Blazers are a central component of any man's wardrobe. You can use them to dress down or dress up, and you can wear them for just about any occasion, professional or leisurely. Mens blazers can go from spring to winter, from boardroom to first date, and from interview to power lunch. Your choice of blazer should reflect and enhance your height, the colors that flatter you, your existing wardrobe style, and the overall image you want to project.
The Classic Navy
The navy blazer, or blue blazer, is an icon unto itself. It bespeaks elite prep school dress code and has a refined military color and shape. At the same time , the navy blazer is grown-up, confident and flexible. Rely upon it as a wardrobe staple, and pair it with gray trousers, light-colored chinos, or even faded jeans. Navy blazers are also resilient enough to flatter dandy outfits involving loud, bright colors, including red, orange and green.
Other Colors to Consider
In addition to navy, blazers are often available in Bangladesh green and red. A brightly colored blazer is useful to have on hand for clement weather, holidays and other festive events. Blazers in such vibrant hues let you put your laid-back, fun side on display. Choose colors that match or contrast with your eyes, hair, or accessories.
Breasted and Buttoned
There are three main types of blazers, known interchangeably: sportcoats, sports jackets, and men's casual blazers. The two-button single-breasted blazer is the most common and potentially the most versatile, especially in navy. It's a highly functional choice for guys who need an everyman, all-purpose blazer for work or play. The three-button single-breasted blazer is more suited to men who are taller than 6 feet, as the extra set of buttons complements a longer torso. Six-button double-breasted blazers connote formal wear. One-button blazers are another option for a pared-down, open look.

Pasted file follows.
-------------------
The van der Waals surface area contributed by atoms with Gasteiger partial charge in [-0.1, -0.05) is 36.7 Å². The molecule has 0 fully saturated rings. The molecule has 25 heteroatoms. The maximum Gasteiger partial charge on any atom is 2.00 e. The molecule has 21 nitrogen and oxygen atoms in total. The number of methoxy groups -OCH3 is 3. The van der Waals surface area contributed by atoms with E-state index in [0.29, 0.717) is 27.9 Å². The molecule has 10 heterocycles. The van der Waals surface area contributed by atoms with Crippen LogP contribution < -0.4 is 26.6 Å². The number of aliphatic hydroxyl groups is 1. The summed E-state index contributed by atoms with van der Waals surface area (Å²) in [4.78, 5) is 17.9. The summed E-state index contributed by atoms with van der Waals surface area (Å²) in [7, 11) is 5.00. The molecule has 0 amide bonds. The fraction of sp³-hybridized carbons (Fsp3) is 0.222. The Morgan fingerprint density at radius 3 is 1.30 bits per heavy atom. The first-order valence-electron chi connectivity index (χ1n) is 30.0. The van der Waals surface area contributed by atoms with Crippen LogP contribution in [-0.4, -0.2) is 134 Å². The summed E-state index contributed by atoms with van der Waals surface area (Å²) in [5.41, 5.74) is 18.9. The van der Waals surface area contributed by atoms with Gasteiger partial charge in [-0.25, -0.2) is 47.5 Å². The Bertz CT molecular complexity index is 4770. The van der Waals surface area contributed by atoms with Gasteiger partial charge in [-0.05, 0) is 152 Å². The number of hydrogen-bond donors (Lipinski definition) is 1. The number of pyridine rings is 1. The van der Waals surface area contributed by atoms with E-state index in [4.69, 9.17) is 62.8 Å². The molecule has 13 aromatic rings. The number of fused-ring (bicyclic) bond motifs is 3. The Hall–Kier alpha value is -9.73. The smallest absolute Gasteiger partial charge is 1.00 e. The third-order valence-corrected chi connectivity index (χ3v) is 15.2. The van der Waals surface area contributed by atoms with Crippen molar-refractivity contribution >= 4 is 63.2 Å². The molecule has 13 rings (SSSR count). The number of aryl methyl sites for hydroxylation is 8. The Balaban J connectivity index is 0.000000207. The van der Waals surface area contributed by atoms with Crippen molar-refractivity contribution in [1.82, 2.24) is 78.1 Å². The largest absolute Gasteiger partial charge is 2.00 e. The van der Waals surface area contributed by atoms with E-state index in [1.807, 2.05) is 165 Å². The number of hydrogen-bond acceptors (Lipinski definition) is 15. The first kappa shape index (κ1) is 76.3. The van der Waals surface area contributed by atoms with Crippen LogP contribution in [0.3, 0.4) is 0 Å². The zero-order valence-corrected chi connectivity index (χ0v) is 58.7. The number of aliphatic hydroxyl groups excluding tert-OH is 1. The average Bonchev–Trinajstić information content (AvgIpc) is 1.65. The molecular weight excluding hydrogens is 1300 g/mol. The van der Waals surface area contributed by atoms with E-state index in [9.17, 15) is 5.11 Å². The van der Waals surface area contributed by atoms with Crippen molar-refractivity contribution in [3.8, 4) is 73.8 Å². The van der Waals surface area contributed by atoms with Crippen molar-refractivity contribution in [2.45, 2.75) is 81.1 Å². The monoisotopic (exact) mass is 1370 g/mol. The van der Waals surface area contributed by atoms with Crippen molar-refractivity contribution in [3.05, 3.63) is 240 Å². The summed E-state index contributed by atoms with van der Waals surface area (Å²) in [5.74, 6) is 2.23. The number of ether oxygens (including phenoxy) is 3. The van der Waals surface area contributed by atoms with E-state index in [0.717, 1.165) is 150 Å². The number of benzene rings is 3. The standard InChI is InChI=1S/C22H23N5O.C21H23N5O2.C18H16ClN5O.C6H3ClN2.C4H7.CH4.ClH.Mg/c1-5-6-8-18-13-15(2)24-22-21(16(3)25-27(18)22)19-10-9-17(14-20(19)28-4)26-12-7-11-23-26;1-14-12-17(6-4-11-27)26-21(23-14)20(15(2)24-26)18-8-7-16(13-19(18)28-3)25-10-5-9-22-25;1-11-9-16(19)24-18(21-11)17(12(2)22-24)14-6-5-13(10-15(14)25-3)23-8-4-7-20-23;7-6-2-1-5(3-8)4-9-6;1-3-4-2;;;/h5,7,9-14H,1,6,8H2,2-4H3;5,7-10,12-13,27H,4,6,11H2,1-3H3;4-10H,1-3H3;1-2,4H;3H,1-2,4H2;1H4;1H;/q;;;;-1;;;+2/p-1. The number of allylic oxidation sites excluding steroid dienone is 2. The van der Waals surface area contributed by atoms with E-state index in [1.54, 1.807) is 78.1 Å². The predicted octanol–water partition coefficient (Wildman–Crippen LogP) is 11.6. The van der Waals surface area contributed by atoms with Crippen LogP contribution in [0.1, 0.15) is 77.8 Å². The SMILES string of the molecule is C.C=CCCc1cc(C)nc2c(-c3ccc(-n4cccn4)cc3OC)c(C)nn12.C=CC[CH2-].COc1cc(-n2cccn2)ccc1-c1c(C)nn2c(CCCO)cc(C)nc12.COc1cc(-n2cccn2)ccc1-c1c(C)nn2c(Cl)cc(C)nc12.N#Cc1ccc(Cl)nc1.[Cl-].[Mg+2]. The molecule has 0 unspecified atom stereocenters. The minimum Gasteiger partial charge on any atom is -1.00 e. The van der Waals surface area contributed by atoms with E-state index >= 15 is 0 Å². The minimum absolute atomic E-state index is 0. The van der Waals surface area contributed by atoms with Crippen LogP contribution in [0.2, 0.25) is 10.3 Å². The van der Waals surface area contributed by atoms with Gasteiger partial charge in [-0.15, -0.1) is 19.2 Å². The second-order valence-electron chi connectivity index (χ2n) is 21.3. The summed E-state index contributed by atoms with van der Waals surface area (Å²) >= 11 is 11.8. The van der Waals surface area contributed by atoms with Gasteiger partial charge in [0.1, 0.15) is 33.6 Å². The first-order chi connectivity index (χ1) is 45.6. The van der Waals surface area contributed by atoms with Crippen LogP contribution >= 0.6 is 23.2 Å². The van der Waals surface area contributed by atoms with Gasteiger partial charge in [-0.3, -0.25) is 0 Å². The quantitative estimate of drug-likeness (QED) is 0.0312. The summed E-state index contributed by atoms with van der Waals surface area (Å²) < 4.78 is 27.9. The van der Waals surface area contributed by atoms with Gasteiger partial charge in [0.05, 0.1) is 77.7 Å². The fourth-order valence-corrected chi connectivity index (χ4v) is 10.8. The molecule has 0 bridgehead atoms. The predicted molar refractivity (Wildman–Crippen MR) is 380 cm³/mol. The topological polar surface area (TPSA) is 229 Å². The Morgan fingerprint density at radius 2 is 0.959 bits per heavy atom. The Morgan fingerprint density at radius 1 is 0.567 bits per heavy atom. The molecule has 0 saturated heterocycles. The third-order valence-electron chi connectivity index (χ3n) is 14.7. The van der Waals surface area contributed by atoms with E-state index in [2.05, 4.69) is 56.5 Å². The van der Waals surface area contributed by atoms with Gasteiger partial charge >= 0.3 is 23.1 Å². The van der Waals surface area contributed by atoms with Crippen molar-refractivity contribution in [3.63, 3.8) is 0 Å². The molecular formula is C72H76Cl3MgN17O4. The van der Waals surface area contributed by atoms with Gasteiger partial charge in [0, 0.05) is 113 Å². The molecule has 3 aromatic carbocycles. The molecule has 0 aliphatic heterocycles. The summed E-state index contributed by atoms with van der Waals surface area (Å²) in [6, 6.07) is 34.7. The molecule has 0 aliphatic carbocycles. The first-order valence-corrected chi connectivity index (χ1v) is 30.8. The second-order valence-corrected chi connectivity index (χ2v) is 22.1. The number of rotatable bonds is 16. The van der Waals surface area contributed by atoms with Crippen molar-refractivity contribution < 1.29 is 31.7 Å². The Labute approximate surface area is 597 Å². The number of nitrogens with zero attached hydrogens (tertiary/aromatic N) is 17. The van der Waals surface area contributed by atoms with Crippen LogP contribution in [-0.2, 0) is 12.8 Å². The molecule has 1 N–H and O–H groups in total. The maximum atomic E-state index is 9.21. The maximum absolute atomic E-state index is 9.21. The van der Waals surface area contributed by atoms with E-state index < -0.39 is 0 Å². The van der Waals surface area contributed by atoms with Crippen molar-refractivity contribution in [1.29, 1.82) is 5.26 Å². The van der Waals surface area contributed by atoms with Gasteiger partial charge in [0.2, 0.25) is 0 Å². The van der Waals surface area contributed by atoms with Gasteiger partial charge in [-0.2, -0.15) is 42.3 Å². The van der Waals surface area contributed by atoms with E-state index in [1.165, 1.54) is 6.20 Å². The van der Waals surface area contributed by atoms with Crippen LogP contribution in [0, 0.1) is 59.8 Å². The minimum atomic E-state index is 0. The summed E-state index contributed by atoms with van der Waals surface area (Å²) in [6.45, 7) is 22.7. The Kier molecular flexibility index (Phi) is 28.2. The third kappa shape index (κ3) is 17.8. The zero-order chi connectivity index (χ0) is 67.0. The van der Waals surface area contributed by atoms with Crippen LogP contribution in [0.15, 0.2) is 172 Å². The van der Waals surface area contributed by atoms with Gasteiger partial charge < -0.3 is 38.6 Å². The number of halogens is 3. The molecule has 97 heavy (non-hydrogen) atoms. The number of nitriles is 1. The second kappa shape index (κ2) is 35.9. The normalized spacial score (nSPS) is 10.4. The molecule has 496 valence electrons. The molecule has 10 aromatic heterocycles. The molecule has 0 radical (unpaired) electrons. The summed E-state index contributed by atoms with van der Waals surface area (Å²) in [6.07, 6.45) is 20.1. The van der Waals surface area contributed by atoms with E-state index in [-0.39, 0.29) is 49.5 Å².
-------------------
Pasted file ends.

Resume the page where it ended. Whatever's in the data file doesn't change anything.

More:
Choice of Fabric
Fabric types vary as widely as the weather. Flannel, tweed, herringbone, worsted wool, and cashmere are a few common blazer fabrics. Some fabrics are inevitably heavier and warmer, such as wool and flannel. Unofficially, tweed and herringbone are pleasantly academic, while flannel and wool are a bit more casual. Cashmere spells luxury. There is no right or wrong fabric. Revel in the variety, and incorporate a handful of blazers in different weights for different weather — linen blazers for spring, for example, or seersucker for summer workdays and get-togethers.
Patterns and Stripes
Patterns and motifs contribute visual texture and interest to fabric. Shake up your solid colors a bit with splashes of plaid, stripes, checkers, or geometric prints. Regatta stripe is synonymous with boating and chic British summer event dressing. A classic plaid never goes out of style and remains wearable for years to come. Geometric and checker prints are both fun and cerebral. Find the print that best resonates with your personality, and then pair it with solids throughout.
Side and back vents give you extra room and mobility in a blazer. They allow you to sit down and ascend steps without stretching the jacket. They also give you the look of having ordered your blazer from a fine tailor. Central back vents are more American, whereas side vents are chiefly British. Italian blazers tend to skip vents altogether. Both vented and non-vented blazers are equally dashing. However, heftier men might prefer vents, and the vent position should correspond to where you need more space. Vents are also helpful if you prefer a slim fit, as the tighter silhouette benefits from a little give.